Engaging Police in Immigrant Communities | Not in Our Town

Engaging Police in Immigrant Communities

This is an excerpt from the "Engaging Police in Immigrant Communities" guidebook published by the U.S. Deparatment of Community Oriented Policing Services (COPS) Office. 

Engaging Police in Immigrant CommunitiesThe Brooklyn Center and Brooklyn Park police departments (collectively, the Brooklyns) serve adjacent municipalities in the northern suburbs of Minneapolis, Minnesota. Both possess similar immigrant communities consisting largely of Hmong, Latino, and Liberian immigrants. Many of the Hmong and Liberian residents came to the Brooklyns through refugee resettlement agencies. Members of the Latino community moved to the Brooklyns mainly to pursue employment opportunities and a better quality of life. While working with these immigrant populations, the police departments realized that many people did not have a clear understanding of local law or the role of police. Officers were also having difficulty understanding the cultural practices of the diverse immigrant communities in their jurisdictions. In 2005, to collectively address their shared challenges, the police departments partnered with Hennepin County and the Northwest Hennepin Human Services Council to create the Joint Community Policing Partnership (JCPP). Since many of the practices described below are initiatives of the partnership, this report profiles the departments jointly.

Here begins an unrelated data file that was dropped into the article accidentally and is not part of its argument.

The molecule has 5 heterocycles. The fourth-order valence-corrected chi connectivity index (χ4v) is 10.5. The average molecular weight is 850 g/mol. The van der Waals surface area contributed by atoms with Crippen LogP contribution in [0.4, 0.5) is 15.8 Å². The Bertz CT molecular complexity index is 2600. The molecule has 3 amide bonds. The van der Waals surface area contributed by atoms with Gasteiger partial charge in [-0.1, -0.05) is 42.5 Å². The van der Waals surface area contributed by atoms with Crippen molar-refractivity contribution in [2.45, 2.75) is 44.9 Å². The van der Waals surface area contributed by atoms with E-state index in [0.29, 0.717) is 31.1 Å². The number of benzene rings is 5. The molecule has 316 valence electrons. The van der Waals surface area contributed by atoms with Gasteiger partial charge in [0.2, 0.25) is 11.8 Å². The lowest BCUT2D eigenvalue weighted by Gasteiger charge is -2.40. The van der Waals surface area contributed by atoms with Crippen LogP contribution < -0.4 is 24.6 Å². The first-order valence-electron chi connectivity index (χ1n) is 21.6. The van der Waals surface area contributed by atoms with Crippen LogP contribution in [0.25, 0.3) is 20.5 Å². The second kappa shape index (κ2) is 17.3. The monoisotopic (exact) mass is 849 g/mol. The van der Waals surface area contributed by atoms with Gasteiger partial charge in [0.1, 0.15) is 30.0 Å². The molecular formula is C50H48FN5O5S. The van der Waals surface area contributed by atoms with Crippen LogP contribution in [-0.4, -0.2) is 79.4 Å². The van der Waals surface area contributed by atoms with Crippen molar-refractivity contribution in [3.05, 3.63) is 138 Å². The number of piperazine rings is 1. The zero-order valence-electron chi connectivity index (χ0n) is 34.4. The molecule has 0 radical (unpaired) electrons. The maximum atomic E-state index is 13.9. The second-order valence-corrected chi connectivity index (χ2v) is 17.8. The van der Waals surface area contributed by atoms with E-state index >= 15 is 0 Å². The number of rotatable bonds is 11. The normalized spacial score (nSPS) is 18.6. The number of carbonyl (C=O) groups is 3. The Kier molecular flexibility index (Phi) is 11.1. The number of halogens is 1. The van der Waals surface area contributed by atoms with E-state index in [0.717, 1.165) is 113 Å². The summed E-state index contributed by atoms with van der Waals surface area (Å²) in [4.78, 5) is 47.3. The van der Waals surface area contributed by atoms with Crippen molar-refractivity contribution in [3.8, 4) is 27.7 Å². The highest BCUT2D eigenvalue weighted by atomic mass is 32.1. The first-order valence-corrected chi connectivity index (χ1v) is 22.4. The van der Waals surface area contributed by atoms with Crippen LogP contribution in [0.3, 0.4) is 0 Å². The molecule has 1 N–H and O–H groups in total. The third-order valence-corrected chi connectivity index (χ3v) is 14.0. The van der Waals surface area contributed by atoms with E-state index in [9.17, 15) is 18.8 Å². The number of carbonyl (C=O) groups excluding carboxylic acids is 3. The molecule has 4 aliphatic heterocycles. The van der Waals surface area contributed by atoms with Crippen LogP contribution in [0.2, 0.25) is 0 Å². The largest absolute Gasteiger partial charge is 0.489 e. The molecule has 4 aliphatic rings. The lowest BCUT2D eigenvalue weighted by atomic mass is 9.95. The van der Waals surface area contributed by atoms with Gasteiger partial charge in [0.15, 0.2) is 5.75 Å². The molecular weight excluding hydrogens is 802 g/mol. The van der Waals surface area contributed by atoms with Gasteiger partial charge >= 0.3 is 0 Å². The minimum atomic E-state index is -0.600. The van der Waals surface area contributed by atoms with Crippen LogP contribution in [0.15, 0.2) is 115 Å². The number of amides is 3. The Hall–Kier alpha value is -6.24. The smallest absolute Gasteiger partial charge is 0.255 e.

The JCPP manages to incorporate all eight of the principles of promising police-immigrant relations practices. Below, we discuss how the Brooklyn Center and Brooklyn Park police departments have: 

  • Hired civilian community liaisons to address the root cause of ordinance violations in the immigrant community
  • Maximized resources by staffing some initiatives with volunteer members of their Multicultural Advisory Committee
  • Created a New Americans’ Academy to train recent immigrants in local laws and police procedures
  • Monitored their efforts through formal evaluations and by seeking contemporaneous feedback from community partners
  • Enlisted both sworn officers and civilian staff to complement and sustain the efforts of the JCPP

Read the full case study in the Engaging Police in Immigrant Communities guidebook.